Marine team keeps Fallujah imam honest

By Geoff Ziezulewicz, Stars and Stripes
Mideast edition, Friday, February 8, 2008

FALLUJAH, Iraq – One generator for the mosque: $2,000.

One water tank for the mosque: $1,000.

Donation to an imam at the mosque: $3,000.

Getting Sheik Abid Abbas to ‘fess up to what happened to the rest of the $12,000 that the Marines gave him to fix up the mosque: priceless.

It isn’t clearing houses or finding roadside bombs, but Chief Warrant Officer 2 Steven Townsley has a job these days in Fallujah that is taxing in a different way. He gets to try and coax the truth out of guys like Abid, the son of a prominent sheik in the Jumaily tribe.

Townsley is part of a Civil Affairs Group. The teams, each with 15 Marines, line up contracts to residents and businesses in Fallujah in the name of getting this war-ravaged city back on its feet.

To date, CAGs have doled out about $10 million in reconstruction money, Townsley said.

Those Marine reconstruction dollars have become a hot commodity since security improved here in the past six months, and Marine Corps leaders in Anbar province have credited that money and security for the turnaround in Fallujah.

One day last month, Townsley, of Jacksonville, N.C., was trying to get Abid to admit to where the rest of the $12,000 for mosque renovations had gone.

Abid had previously claimed that the uninstalled generator, water tank, some paint, a shed for the generator and water tank as well as a $3,000 donation to the imam had gobbled up all that dough.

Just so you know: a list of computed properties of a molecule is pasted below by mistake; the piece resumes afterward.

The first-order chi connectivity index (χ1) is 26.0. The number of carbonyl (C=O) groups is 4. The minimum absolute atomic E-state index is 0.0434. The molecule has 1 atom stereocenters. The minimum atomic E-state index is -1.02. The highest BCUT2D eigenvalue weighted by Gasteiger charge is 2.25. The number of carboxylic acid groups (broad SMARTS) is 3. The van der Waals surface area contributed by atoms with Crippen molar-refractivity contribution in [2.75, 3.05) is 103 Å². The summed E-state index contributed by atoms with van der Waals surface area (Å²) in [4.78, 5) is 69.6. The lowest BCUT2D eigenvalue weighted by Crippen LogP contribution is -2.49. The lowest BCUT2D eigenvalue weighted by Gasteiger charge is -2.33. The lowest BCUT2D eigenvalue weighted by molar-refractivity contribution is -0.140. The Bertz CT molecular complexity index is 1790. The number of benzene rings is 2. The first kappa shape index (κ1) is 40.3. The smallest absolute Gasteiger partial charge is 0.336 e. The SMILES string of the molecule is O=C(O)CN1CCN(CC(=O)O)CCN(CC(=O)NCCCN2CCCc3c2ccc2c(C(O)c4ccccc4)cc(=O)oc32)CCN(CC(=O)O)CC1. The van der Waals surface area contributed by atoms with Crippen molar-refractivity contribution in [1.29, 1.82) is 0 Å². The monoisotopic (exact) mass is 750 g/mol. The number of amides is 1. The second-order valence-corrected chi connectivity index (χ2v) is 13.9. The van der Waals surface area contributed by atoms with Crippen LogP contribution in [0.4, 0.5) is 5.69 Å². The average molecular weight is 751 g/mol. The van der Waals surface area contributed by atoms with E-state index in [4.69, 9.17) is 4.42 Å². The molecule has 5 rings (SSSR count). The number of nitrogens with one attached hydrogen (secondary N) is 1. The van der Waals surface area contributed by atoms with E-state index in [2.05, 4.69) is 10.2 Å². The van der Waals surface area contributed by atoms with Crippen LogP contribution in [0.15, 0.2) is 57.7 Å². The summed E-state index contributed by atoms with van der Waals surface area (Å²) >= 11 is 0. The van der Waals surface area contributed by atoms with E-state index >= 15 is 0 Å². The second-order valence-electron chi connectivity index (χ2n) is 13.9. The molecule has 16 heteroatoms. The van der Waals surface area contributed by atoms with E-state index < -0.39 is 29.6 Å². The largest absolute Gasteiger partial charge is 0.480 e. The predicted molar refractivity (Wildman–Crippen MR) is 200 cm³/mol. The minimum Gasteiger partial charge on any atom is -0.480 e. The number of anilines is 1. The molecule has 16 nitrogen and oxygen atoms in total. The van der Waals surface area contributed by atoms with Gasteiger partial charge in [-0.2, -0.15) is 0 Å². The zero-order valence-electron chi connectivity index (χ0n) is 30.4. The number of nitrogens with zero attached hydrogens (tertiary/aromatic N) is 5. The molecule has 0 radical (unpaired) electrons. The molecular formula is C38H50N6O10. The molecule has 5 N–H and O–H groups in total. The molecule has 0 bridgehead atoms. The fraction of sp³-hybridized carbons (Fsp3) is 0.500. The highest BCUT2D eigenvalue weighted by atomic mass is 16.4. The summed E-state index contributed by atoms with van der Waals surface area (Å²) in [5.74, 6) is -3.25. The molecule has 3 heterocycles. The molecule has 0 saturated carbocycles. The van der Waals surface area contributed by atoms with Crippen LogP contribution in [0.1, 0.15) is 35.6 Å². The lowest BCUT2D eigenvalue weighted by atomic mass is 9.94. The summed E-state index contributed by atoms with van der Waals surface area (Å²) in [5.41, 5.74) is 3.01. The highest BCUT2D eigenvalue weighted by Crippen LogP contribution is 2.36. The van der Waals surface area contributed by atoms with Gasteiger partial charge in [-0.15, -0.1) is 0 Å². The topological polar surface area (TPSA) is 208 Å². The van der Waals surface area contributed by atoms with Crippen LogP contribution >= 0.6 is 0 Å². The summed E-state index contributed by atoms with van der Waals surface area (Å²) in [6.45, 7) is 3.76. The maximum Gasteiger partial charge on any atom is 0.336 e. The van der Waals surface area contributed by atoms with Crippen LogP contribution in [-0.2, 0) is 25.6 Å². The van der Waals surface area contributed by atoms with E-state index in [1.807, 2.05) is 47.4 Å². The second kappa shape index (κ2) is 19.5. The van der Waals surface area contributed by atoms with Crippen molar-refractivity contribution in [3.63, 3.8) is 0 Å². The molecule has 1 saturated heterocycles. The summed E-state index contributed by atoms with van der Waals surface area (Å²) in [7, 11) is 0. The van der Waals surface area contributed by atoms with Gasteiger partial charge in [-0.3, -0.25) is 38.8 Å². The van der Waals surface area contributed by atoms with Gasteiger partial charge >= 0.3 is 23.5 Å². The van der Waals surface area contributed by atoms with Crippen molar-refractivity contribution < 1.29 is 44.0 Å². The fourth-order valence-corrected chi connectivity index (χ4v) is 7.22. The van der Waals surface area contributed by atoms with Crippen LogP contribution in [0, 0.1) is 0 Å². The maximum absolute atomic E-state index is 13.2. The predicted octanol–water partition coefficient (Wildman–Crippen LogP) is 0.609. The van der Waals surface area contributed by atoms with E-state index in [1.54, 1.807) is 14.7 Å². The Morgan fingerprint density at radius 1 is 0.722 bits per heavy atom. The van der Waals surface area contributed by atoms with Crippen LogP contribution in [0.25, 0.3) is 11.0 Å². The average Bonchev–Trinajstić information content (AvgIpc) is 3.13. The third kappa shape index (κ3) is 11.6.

Townsley said he contacted the contractor involved in painting the mosque, and the contractor — who handles many jobs for the Marines — said he painted the mosque for free.

When the CAG checked with the imam who leads the mosque, he confirmed the contractor’s story and that the water tank and generator were never installed.

Townsley grew more exasperated when he found out Abid, who was paid for the work in October, had bought a used generator to boot.

As Abid and his son began shouting back and forth with the Marines’ interpreter, Townsley struggled to make his point.

“That cost 100 [expletive] bucks,” he said to Abid of the paint job in the mosque’s main room, as an interpreter noted that the room didn’t look freshly painted.

As the Arabic and English flew back and forth to mutually deaf ears, Townsley worked to make one point.

“I’ve been contracting in Iraq for a year,” he said. “I’m not stupid.”

There are occasional hucksters when it comes to reconstruction money, he said, but nothing like this.

“I’ve never had a problem with a mosque project,” he said.

As the argument wrapped up, Capt. Steven Eastin — whose Company L of 3rd Battalion, 5th Marines is in charge of the area — gave Abid an ultimatum that stood in stark contrast to the “make nice with the locals” strategy that Marines are pursuing in the city these days.

“You have five days to come up with $6,000 or I’m coming to get it from you,” he said.

“All $12,000 to the mosque,” Townsley said to Abid. “Not a single frickin’ dollar in your pocket.”

Later, Eastin said the threat was largely a bluff.

But if Abid didn’t pay, they’d take their case to the burgeoning Iraqi police, he said, and ban Abid and his father from receiving any more reconstruction dollars.

A legal document was signed for the money, Townsley said.

But in a tidy resolution a few days’ later, Abid handed the missing loot back to the Marines.

Townsley said he wasn’t fooled for a second by Abid’s accounting schemes.

“We know how much this stuff costs,” Townsley said.